Happy Steve

Innovation and Learning

Start with clarity of intent.

Now build it out with an evocative vision. Improvise progress by tinkering: with lots of trial and lots of error. The not knowing is the best bit: the mysteries the surprises, and from time to time the windfalls! 

Hello there, I'm Steve Collis! 

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Virtual Worlds at MYSA Conference

Virtual Worlds at the MYSA Conference

Here are some notes for my presentation today, for attendees plus anyone else wanting an overview of our virtual worlds program.


- text to 0429 883 481 the code 248329 and your response to:

                    "Name a space, and make an observation about it." 

- you can see the results here: http://www.polleverywhere.com/free_text_polls/LTIwNDYwMDU0NTM 

- ok so what range of characteristics do classrooms tend to have? 

- go to www.realaudienceproject.com and click anywhere to see how my school uses virtual 'stage' space where the students are positioned as performers for a global audience. 

- go to www.secondlife.com and get an account, download the software, and start exploring. 

- read below to find out ahead of time what Steve will say! Press play on the videos, but turn your sound down! 

Intro: Technology is Space

Technology is space. Space mediates relationships. The question for any technology, including virtual worlds, is “How does this space mediate relationships?”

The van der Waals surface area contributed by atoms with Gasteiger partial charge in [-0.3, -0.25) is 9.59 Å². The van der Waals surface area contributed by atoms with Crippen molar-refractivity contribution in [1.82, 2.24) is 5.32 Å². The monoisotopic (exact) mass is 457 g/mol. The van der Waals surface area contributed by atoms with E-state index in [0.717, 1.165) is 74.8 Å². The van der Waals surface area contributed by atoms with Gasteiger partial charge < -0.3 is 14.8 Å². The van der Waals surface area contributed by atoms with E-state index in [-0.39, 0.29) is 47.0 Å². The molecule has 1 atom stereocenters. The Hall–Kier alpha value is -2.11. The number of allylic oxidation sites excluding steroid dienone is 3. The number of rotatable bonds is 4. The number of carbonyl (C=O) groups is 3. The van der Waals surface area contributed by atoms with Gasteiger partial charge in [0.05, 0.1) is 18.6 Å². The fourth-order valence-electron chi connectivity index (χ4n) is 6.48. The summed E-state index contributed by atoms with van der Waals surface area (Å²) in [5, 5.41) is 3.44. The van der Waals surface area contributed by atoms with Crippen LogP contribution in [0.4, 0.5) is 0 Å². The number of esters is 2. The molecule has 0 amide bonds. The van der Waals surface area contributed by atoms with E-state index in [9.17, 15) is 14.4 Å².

For example, YouTube may contain world-class quality explanations of key concepts in various fields. This space establishes a new relationship between the creator of the resource and the students, even though they have never met (an author/reader or surrogate teacher/student relationship) and reframes the relationship of the local school teacher to the students (reframing the teacher’s role as ‘mentor’ or ‘troubleshooter’). Interesting this relationship-shift can occur without the local teacher being aware of it. I mean, the student realises they don’t need the teacher as a source of information or explanation, but the teacher is unaware their assumptions about their role are redundant.


3D Virtual Worlds

‘3D Virtual Worlds’ is a broad description. All kinds of commercial (World of Warcraft) and non-commercial (Minecraft) games, and self-consciously educational (Quest Atlantis) spaces fit this Carnivale_004
description. What is a game? What is a space? Plenty of blurring here, and vast numbers of young people gain a wide variety of skills in these environments with no involvement by school at all. (It should make us go pale to consider our school could be the place the young person goes to where the learning ceases for 6 hours a day).

At my school, I have driven the establishment of two 3D virtual world spaces, the first with ‘Second Life’ and the second with ‘Open Sim’. Second Life have closed their teen service, so now we are left with ‘Open Sim’.

The two look similar, and in fact you use the same program on your computer to access each: the ‘Second Life’ program.


How We Set Them Up

With our original Second Life island (run by the company Linden Lab), we payed to have a locked-down space created for us, although we had account-control, i.e. I could set up accounts manually for our staff and students only. Capture4